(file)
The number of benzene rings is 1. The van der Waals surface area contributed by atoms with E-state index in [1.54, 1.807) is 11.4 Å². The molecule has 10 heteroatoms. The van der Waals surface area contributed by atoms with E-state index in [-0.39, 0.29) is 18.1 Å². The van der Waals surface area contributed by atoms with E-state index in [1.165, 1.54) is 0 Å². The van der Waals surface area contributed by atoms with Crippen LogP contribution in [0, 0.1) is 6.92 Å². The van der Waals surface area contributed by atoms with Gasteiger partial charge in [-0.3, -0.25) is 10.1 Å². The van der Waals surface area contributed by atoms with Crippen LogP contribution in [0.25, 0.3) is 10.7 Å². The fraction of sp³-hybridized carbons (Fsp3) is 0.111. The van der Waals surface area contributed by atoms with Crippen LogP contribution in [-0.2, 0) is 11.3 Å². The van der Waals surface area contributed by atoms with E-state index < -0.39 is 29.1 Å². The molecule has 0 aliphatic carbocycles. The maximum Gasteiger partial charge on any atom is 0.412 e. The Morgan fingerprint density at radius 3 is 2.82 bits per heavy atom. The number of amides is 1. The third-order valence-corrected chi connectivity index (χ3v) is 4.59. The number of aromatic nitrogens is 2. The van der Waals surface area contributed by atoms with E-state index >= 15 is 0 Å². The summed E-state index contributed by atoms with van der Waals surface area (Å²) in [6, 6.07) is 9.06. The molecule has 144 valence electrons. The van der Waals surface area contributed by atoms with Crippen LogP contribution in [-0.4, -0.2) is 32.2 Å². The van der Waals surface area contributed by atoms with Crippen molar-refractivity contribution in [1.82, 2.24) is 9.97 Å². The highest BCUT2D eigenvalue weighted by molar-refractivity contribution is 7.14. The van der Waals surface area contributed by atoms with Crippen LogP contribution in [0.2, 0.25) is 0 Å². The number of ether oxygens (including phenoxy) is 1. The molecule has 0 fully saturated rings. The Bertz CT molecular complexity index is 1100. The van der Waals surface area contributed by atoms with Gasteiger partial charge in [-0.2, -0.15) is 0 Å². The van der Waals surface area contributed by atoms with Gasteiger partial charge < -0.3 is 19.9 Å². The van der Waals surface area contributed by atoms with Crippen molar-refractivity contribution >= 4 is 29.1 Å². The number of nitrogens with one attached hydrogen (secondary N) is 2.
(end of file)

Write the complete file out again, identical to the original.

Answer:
The number of benzene rings is 1. The van der Waals surface area contributed by atoms with E-state index in [1.54, 1.807) is 11.4 Å². The molecule has 10 heteroatoms. The van der Waals surface area contributed by atoms with E-state index in [-0.39, 0.29) is 18.1 Å². The van der Waals surface area contributed by atoms with E-state index in [1.165, 1.54) is 0 Å². The van der Waals surface area contributed by atoms with Crippen LogP contribution in [0, 0.1) is 6.92 Å². The van der Waals surface area contributed by atoms with Gasteiger partial charge in [-0.3, -0.25) is 10.1 Å². The van der Waals surface area contributed by atoms with Crippen LogP contribution in [0.25, 0.3) is 10.7 Å². The fraction of sp³-hybridized carbons (Fsp3) is 0.111. The van der Waals surface area contributed by atoms with Crippen LogP contribution in [-0.2, 0) is 11.3 Å². The van der Waals surface area contributed by atoms with E-state index < -0.39 is 29.1 Å². The molecule has 0 aliphatic carbocycles. The maximum Gasteiger partial charge on any atom is 0.412 e. The Morgan fingerprint density at radius 3 is 2.82 bits per heavy atom. The number of amides is 1. The third-order valence-corrected chi connectivity index (χ3v) is 4.59. The number of aromatic nitrogens is 2. The van der Waals surface area contributed by atoms with E-state index >= 15 is 0 Å². The summed E-state index contributed by atoms with van der Waals surface area (Å²) in [6, 6.07) is 9.06. The molecule has 144 valence electrons. The van der Waals surface area contributed by atoms with Crippen LogP contribution in [-0.4, -0.2) is 32.2 Å². The van der Waals surface area contributed by atoms with Crippen molar-refractivity contribution in [1.82, 2.24) is 9.97 Å². The highest BCUT2D eigenvalue weighted by molar-refractivity contribution is 7.14. The van der Waals surface area contributed by atoms with Crippen LogP contribution in [0.2, 0.25) is 0 Å². The number of ether oxygens (including phenoxy) is 1. The molecule has 0 fully saturated rings. The Bertz CT molecular complexity index is 1100. The van der Waals surface area contributed by atoms with Gasteiger partial charge in [-0.2, -0.15) is 0 Å². The van der Waals surface area contributed by atoms with Gasteiger partial charge < -0.3 is 19.9 Å². The van der Waals surface area contributed by atoms with Crippen molar-refractivity contribution >= 4 is 29.1 Å². The number of nitrogens with one attached hydrogen (secondary N) is 2.